A Northumberland pensioner is celebrating 70 years at the keyboard and is making no plans to stand down any time soon.
Lilian Hume has been playing at the church of St James, in Shilbottle, since 1945 and now lays claim to be its longest-serving organist.
Every Sunday and at weekday services, she has accompanied the singing of the service and hymns and set the mood with carefully-chosen organ pieces before and after the services.
Lilian was taken to the church by her father when she was just four years old and has fond memories of training at Lesbury church before starting at Shilbottle at the age of 17.
Lilian said: “I was appointed when I was 17 but I’d played piano a long time in Sunday School, then I did take organ lessons because the organist at the time was leaving.
“I used to acoompany practices at Lesbury to get used to playing and it’s just gone on from there.
“It doesn’t feel like 70 years, I’ve loved what i’ve been doing and I used to come with my father to the church so it’s really home.”
With her many years of service, Lilian has gathered up a lot of memories.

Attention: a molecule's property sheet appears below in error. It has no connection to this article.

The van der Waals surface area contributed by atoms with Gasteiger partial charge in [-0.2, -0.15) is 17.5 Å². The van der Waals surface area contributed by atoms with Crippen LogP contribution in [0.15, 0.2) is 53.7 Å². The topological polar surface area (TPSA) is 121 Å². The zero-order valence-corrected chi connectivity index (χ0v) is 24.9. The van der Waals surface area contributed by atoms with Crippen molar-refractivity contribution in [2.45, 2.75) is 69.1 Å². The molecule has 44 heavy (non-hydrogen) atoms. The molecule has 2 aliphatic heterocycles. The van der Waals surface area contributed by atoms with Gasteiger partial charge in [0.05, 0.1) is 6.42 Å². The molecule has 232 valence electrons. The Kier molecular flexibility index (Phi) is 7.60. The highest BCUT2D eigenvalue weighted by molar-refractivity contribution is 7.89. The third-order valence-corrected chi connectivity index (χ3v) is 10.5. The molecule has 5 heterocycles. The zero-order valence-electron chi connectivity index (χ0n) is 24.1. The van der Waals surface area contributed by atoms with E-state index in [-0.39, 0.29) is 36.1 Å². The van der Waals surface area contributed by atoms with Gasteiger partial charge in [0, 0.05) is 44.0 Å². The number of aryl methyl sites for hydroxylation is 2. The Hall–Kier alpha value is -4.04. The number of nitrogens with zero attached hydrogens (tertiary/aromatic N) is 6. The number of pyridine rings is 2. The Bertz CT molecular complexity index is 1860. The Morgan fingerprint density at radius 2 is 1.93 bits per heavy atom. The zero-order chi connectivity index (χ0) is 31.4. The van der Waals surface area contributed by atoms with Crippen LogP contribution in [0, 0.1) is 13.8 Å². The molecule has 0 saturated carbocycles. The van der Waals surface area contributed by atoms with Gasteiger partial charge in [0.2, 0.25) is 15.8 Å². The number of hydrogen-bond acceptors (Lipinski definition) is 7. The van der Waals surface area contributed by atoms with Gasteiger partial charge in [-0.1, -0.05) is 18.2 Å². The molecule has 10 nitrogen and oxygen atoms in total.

She was once told the wrong starting time for a funeral so when she arrived the service was already underway.
But Lilian’s best story was about a wedding where the couple asked to walk down the aisle to Widor’s Toccata from the 5th Organ Symphony – every organist’s Mount Everest.
She practised and practised, but without achieving things to her own satisfaction. So she hid her daughter in the pulpit with a tape recorder and told her when to press the button.
No-one was any the wiser at the time, though she confessed to the vicar afterwards that Shilbottle’s organ had been supplanted by that of St Paul’s Cathedral.
Rev Martin Gillham, Vicar at St James’s, said: “She’s like my aunty really. She’s a wonderful soul and a good Christian.
“She plays well after all these years and she’s had a senior role and a central one for probably nearly all that time.”
Lilian hasn’t only been the organist, she’s been involved with the church in many other ways. She has held virtually every post of responsibility at the church and led numerous groups of youngsters, training choirs, producing pantomimes and, every five years, organising a flowerfestival.
This year ‘s festival, her 13th, will have the theme of The Lord’s My Shepherd. It will be held from tomorrow to Monday.
Tomorrow evening, Lilian will receive special recognition for her years of service.
As for the future, Lilian said: “I don’t think I’ll be giving it up any time soon. The church just feels part of me now, I just love doing it.”
This is not the first time Lilian has been recognised for her work.
She was rewarded at her 60th anniversary with an invitation to a Buckingham Palace garden party.
In 2012, she was invited by the Bishop of Newcastle to represent the Diocese in receiving the Royal Maundy money from the Queen at York Minster.